How to Build Your First Recruitment Marketing Campaign

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Nov 17, 2015
This article is part of a series called How-Tos.

Often companies are on the cusp of achieving something great, just waiting for the right hire to help them get to the next level.

The problem is that traditional methods of finding that awesome person are failing us. The growing skills gap makes it hard to find and recruit the right person.

Luckily there’s an alternative:

Traditional marketing campaigns can provide an effective framework for attracting top talent. When you go about setting up your first recruitment marketing campaign, there are a few things you need to consider.

Who You Are Targeting

When your marketing department embarks on a new campaign I guarantee that they sit down and talk through their target audience.

Start here too. Are you trying to hire Gen X or Gen Y? Are you recruiting for a specific skill? Your message should vary depending on the answer.

Lets look at some examples from the marketing world.

Lincoln hired actor of the moment Matthew McConaughey to advertise its latest car — his encounter with ‘Cyrus’ makes for one of my favorite ads. It definitely makes an interesting comparison to one of electric car company Tesla’s recent ads.

While Lincoln is appealing to the everyman, Tesla sets itself aside by targeting those with a futuristic outlook.

Connecting with your target candidates is no different from connecting with customers — it’s all about working out what kind of content works best. Clever recruiters have found all manner of creative ways to get in front of top talent using this principle.

Atlassian Stealing Geeks

Take software company Atlassian as an example. Struggling to deal with the shortage of Australian developers, the company launched a campaign to hire 15 European developers and relocate them to Sydney.

Atlassian branded the campaign “We’re coming to steal your geeks,” and drove a branded bus around Europe, hosting meetups and interviews. Potential candidate could track the bus’ progress and apply for a chance to move to Australia’s “Silicon Beach.”

This is a particularly inventive example, and it’s definitely not something that you need to copy don’t worry.

What you should be doing is working out what kind of websites your target candidate visits and finding out which blogs they read. Go one step further and find out which social networks they use.

This research should let you tap into online talent communities and build relationships with awesome people who might make great hires.

What You’re Trying to Say

Once you know what your target audience is looking for, it’s much easier for you to develop your messaging. This doesn’t mean you have to have a slogan, but you should have a few key recruiting messages.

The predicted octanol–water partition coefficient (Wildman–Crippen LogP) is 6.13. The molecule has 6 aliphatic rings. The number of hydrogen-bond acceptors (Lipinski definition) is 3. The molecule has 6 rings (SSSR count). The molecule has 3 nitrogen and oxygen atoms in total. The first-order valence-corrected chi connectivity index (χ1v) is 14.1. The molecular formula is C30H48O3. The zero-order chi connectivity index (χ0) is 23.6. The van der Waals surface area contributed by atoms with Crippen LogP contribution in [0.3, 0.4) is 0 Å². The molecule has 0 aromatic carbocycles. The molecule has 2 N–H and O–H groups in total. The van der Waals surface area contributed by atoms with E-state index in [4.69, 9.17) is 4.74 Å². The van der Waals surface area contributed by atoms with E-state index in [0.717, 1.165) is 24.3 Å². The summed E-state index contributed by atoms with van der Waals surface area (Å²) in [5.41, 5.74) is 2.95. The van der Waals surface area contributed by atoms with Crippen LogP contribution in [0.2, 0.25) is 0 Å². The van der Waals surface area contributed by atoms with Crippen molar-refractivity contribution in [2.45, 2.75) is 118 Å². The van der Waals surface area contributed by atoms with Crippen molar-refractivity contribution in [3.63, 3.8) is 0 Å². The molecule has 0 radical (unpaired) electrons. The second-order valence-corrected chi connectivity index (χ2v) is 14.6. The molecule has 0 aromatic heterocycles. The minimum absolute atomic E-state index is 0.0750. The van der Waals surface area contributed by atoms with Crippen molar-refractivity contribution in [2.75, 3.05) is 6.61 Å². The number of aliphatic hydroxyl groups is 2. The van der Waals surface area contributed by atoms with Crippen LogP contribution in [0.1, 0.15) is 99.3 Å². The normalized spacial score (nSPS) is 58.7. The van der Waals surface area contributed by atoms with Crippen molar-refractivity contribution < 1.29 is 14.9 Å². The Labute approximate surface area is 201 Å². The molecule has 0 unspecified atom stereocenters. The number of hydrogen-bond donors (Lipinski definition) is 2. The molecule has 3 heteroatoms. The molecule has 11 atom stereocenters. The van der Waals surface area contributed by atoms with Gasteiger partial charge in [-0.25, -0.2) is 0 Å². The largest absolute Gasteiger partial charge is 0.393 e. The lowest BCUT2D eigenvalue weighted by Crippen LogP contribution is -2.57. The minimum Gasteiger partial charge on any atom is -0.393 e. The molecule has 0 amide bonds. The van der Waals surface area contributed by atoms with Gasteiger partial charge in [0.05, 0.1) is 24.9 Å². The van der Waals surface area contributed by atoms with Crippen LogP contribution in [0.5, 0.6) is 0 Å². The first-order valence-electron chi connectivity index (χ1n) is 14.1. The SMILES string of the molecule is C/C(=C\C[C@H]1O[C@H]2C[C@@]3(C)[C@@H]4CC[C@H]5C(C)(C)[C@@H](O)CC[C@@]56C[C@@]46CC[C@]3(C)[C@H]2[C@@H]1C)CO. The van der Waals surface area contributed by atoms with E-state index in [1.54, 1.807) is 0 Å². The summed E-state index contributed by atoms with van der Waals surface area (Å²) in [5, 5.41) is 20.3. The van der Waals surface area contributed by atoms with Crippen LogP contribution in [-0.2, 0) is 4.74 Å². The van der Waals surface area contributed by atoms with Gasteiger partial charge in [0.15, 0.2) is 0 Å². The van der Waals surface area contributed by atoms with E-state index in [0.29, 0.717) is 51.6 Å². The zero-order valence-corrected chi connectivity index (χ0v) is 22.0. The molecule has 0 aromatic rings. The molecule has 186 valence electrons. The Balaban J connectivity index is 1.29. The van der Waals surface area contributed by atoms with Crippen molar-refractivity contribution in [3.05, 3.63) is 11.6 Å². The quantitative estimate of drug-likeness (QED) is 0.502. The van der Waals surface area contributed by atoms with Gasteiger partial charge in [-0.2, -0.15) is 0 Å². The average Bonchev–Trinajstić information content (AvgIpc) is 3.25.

How do you want candidates to see your brand? What is it that differentiates you from competitors? Ask yourself these questions when you’re thinking about showing off your employer brand.

If you’re a company that gives new hires a lot of responsibility for example, make sure you make that clear from the outset — this should help you attract the right kind of people.

One company that has really nailed its careers site messaging is Onefinestay.

Onefinestay’s Excitement

Compare these two sentences and think about where you would rather work.

  1. Onefinestay is the world’s first “unhotel.” And we need the freshest, the finest, the flyest talents out there, to help us make it, evangelize about it, and get guests through our doors. If you’re ready to ride a rocket, we’re looking for astronauts.
  1.  By joining Company x you will gain unparalleled access to an array of rich experiences, knowledge, and opportunities that will prove invaluable to your personal and professional growth. (Company X is a major hotel chain)

Both descriptions discuss personal growth and opportunities, but Onefinestay’s copy is far more engaging and makes the role sound far more exciting — I know where I would apply!

How Effectively You Are Spreading Your Message

The next step is spreading the word and connecting with your target audience.

Just like any great marketing campaign, the key here is a varied approach. If your company has been focused on job boards or social media updates until now, branch out.

Spread your message and opportunities across a wide sphere of platforms — this should help you understand which outlets work best for your jobs, as well where your target candidates tend to hang out online.

Once you hit go on your campaign, you can’t just sit back and watch the applications roll in — know which channels are bearing the most fruit.

Analytics are at the heart of every great marketing campaign, and it’s no different with recruitment marketing. Pay attention to the numbers.

Constantly measuring your process let’s you dramatically increase the ROI of your campaign. For example, if you find that your best candidates are coming in through LinkedIn, focusing your resources and doubling down on that channel will give you much better returns.

Analytics can even help you fix sub-performing parts of your hiring funnel:

You may discover that you’re getting a lot of dropoff from your application process. This could mean that it’s too long or too difficult. Changing some of the questions might greatly reduce your bounce rate and help you turn more people from interested visitors to enthusiastic applicants.


image from Shutterstock

This article is part of a series called How-Tos.
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